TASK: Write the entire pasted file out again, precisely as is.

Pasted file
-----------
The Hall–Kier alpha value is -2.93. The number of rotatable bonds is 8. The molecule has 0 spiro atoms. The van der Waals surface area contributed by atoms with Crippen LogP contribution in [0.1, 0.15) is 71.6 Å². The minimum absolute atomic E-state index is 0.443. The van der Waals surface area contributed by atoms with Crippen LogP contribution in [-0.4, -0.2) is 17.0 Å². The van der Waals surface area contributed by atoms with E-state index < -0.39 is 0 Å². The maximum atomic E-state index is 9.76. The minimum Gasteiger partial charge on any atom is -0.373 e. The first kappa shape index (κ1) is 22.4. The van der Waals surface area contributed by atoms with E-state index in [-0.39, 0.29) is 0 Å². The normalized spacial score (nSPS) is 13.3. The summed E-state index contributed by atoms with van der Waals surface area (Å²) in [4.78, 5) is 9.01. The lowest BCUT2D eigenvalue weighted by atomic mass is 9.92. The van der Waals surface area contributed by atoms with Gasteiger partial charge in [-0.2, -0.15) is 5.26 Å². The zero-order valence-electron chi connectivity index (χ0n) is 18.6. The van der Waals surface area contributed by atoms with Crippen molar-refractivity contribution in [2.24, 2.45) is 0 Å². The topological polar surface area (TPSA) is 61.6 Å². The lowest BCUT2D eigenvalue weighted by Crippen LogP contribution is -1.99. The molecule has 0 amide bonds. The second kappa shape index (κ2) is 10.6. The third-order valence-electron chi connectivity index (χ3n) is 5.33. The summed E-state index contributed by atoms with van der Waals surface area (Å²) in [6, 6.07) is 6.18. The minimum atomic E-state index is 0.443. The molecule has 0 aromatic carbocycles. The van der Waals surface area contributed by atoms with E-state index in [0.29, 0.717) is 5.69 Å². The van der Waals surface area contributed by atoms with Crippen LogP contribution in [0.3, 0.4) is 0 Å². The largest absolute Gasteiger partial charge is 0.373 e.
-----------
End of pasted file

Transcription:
The Hall–Kier alpha value is -2.93. The number of rotatable bonds is 8. The molecule has 0 spiro atoms. The van der Waals surface area contributed by atoms with Crippen LogP contribution in [0.1, 0.15) is 71.6 Å². The minimum absolute atomic E-state index is 0.443. The van der Waals surface area contributed by atoms with Crippen LogP contribution in [-0.4, -0.2) is 17.0 Å². The van der Waals surface area contributed by atoms with E-state index < -0.39 is 0 Å². The maximum atomic E-state index is 9.76. The minimum Gasteiger partial charge on any atom is -0.373 e. The first kappa shape index (κ1) is 22.4. The van der Waals surface area contributed by atoms with E-state index in [-0.39, 0.29) is 0 Å². The normalized spacial score (nSPS) is 13.3. The summed E-state index contributed by atoms with van der Waals surface area (Å²) in [4.78, 5) is 9.01. The lowest BCUT2D eigenvalue weighted by atomic mass is 9.92. The van der Waals surface area contributed by atoms with Gasteiger partial charge in [-0.2, -0.15) is 5.26 Å². The zero-order valence-electron chi connectivity index (χ0n) is 18.6. The van der Waals surface area contributed by atoms with Crippen molar-refractivity contribution in [2.24, 2.45) is 0 Å². The topological polar surface area (TPSA) is 61.6 Å². The lowest BCUT2D eigenvalue weighted by Crippen LogP contribution is -1.99. The molecule has 0 amide bonds. The second kappa shape index (κ2) is 10.6. The third-order valence-electron chi connectivity index (χ3n) is 5.33. The summed E-state index contributed by atoms with van der Waals surface area (Å²) in [6, 6.07) is 6.18. The minimum atomic E-state index is 0.443. The molecule has 0 aromatic carbocycles. The van der Waals surface area contributed by atoms with E-state index in [0.29, 0.717) is 5.69 Å². The van der Waals surface area contributed by atoms with Crippen LogP contribution in [0.3, 0.4) is 0 Å². The largest absolute Gasteiger partial charge is 0.373 e.